First he was quoted in a Daily Mail article, called The Wife U.S. Republican John McCain Callously Left Behind, last Sunday that flew around the political blogs and internet.
H. Ross Perot, a billionaire Texas businessman, future presidential candidate and advocate of prisoners of war, paid for her medical care.
When McCain – his hair turned prematurely white and his body reduced to little more than a skeleton – was released in March 1973, he told reporters he was overjoyed to see Carol again.
But friends say privately he was ‘appalled’ by the change in her appearance. At first, though, he was kind, assuring her: ‘I don’t look so good myself. It’s fine.’
He bought her a bungalow near the sea in Florida and another former PoW helped him to build a railing so she could pull herself over the dunes to the water.
‘I thought, of course, we would live happily ever after,’ says Carol. But as a war hero, McCain was moving in ever-more elevated circles.
Through Ross Perot, he met Ronald Reagan, then Governor of California. A sympathetic Nancy Reagan took Carol under her wing.
But Ross Perot, who paid her medical bills all those years ago, now believes that both Carol McCain and the American people have been taken in by a man who is unusually slick and cruel – even by the standards of modern politics.
‘McCain is the classic opportunist. He’s always reaching for attention and glory,’ he said.
‘After he came home, Carol walked with a limp. So he threw her over for a poster girl with big money from Arizona. And the rest is history.’
It was discovered that those last Perot quotes were lifted from a Jonathan Alter piece, When Ross Perot Calls.... in Newsweek printed January 18, 2008:
Perot's real problem with McCain is that he believes the senator hushed up evidence that live POWs were left behind in Vietnam and even transferred to the Soviet Union for human experimentation, a charge Perot says he heard from a senior Vietnamese official in the 1980s. "There's evidence, evidence, evidence," Perot claims. "McCain was adamant about shutting down anything to do with recovering POWs."Okay, so there was THAT.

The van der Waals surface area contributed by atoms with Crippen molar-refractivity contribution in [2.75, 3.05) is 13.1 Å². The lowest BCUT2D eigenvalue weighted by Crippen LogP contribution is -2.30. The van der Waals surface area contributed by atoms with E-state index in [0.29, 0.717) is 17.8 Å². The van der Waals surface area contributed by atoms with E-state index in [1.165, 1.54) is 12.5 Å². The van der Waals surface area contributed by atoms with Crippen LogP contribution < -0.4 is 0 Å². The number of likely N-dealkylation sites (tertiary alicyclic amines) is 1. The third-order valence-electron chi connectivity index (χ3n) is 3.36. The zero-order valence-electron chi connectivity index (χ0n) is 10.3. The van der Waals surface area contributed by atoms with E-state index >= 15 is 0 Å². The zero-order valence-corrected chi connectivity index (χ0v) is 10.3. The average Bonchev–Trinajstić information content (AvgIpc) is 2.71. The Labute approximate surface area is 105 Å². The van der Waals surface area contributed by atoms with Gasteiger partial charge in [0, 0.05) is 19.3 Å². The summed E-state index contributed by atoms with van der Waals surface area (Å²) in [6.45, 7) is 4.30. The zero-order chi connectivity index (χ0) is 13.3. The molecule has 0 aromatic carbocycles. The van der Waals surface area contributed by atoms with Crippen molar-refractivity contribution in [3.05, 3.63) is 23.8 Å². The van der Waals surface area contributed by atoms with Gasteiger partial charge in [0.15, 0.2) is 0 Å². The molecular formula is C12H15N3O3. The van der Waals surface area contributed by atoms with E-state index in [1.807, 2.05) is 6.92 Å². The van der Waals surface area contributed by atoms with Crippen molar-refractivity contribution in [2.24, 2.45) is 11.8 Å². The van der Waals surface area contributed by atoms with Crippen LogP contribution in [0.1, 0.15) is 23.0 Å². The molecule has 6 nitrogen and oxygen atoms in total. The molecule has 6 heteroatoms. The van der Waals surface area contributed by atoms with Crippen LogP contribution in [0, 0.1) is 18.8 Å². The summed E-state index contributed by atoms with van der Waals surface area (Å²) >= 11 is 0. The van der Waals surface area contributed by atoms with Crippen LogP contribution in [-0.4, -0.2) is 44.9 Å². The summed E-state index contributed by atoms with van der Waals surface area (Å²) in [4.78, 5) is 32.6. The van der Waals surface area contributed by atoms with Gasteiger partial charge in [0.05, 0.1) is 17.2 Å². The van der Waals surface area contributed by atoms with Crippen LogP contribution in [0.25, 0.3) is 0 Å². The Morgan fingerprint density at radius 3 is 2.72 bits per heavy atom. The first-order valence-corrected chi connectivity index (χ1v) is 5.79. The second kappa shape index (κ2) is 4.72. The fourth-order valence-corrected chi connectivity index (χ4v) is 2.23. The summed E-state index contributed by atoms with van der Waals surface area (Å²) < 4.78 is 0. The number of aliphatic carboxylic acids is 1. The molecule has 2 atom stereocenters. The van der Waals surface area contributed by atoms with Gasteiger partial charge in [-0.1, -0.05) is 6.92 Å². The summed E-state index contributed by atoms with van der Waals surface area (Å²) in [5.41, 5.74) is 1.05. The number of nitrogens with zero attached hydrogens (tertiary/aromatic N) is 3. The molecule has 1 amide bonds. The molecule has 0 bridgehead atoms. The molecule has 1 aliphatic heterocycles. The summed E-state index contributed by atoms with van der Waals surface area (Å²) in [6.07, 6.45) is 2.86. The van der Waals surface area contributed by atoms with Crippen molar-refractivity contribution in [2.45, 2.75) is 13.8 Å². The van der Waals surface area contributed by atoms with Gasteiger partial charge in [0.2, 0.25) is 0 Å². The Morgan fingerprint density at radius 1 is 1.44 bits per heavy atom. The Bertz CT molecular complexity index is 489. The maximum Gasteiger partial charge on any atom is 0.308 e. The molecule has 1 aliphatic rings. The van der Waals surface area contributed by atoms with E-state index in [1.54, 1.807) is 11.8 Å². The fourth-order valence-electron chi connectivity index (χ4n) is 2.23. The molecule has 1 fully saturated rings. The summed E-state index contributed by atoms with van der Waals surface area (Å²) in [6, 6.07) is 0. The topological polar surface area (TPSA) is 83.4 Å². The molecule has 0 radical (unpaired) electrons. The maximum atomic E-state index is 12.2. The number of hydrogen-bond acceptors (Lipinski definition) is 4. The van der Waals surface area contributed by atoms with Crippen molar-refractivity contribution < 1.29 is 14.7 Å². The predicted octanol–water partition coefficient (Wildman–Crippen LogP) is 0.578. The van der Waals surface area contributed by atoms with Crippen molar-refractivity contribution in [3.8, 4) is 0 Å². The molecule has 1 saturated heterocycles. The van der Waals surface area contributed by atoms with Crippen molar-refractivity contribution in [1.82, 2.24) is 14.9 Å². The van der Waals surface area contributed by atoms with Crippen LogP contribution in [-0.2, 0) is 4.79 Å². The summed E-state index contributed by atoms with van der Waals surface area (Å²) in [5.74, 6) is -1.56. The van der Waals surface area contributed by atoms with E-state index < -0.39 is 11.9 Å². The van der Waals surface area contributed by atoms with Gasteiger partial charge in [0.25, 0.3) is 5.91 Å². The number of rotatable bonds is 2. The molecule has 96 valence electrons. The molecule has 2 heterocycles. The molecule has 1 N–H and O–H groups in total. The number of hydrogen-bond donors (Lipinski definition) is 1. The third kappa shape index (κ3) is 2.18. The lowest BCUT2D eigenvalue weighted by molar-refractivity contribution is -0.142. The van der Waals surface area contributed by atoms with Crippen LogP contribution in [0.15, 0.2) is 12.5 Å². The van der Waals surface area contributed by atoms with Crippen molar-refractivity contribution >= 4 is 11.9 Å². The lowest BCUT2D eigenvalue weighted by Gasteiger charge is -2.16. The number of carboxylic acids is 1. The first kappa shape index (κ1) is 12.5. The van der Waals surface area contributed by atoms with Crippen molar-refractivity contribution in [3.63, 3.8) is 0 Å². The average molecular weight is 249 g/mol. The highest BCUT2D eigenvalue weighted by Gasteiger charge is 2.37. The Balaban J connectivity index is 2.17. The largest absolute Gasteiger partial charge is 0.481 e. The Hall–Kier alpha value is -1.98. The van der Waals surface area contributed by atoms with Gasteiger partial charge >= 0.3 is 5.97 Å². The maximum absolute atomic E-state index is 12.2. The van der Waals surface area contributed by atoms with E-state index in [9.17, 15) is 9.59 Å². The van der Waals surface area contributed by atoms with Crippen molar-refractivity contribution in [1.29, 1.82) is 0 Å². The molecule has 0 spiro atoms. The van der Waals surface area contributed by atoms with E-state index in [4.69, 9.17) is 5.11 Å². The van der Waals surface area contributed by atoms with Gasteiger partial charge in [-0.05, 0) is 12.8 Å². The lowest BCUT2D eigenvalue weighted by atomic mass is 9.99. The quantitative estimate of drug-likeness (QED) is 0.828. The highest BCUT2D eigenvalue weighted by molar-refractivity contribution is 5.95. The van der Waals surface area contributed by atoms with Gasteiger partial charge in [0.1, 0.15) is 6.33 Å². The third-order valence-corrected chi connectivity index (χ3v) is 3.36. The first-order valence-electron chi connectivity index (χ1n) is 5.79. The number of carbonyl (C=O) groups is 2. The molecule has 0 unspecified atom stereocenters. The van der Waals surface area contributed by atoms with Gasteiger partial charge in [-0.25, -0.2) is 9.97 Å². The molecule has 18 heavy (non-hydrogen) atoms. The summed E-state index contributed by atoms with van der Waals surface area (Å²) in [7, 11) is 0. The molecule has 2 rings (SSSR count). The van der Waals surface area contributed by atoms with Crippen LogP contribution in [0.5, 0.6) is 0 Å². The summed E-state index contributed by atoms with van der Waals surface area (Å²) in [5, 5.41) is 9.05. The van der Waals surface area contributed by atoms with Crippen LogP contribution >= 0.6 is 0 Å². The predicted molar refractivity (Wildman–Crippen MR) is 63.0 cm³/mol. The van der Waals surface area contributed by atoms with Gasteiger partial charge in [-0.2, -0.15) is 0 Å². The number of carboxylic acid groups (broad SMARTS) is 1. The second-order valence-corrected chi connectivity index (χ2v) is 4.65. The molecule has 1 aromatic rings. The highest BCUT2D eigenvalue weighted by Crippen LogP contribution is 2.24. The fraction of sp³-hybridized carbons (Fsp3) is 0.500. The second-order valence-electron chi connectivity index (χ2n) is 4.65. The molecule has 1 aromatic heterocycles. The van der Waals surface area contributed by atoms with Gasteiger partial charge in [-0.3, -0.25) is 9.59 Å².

Then, Russert died and everyone recalled his pivotal interview with Perot and those charts, about which Russert's friend David Broder wrote:
When "Meet the Press" went to Texas in 1992 to interview Ross Perot, the wealthy businessman-turned-independent presidential candidate took strong offense to Russert's aggressive questions and threatened to walk out halfway through. Tim stared him down, and the interview ran its full course.And then in today's Washington Post, Broder writes about a new Perot comeback:
In recent weeks, when I have found myself in conversations with David Walker and other economists who know how grim the long-term budget picture really is, I have mused aloud, "We need Ross Perot back." Turns out, he was quietly preparing his return. He took some of the basic work done by Walker and others, and had professionals turn it into 35 very clear charts and link them on a Web site with an equally simple narration.You can see it here - www.perotcharts.com. Actually, this could be a good thing; as Broder notes, Perot did quite a nice job of raising awareness and helped set the stage for Clinton's fiscal responsibility. The public was ready for it.
That's a lesson, in my view, Obama has learned well. The power of words on that presidential platform (if not charts).
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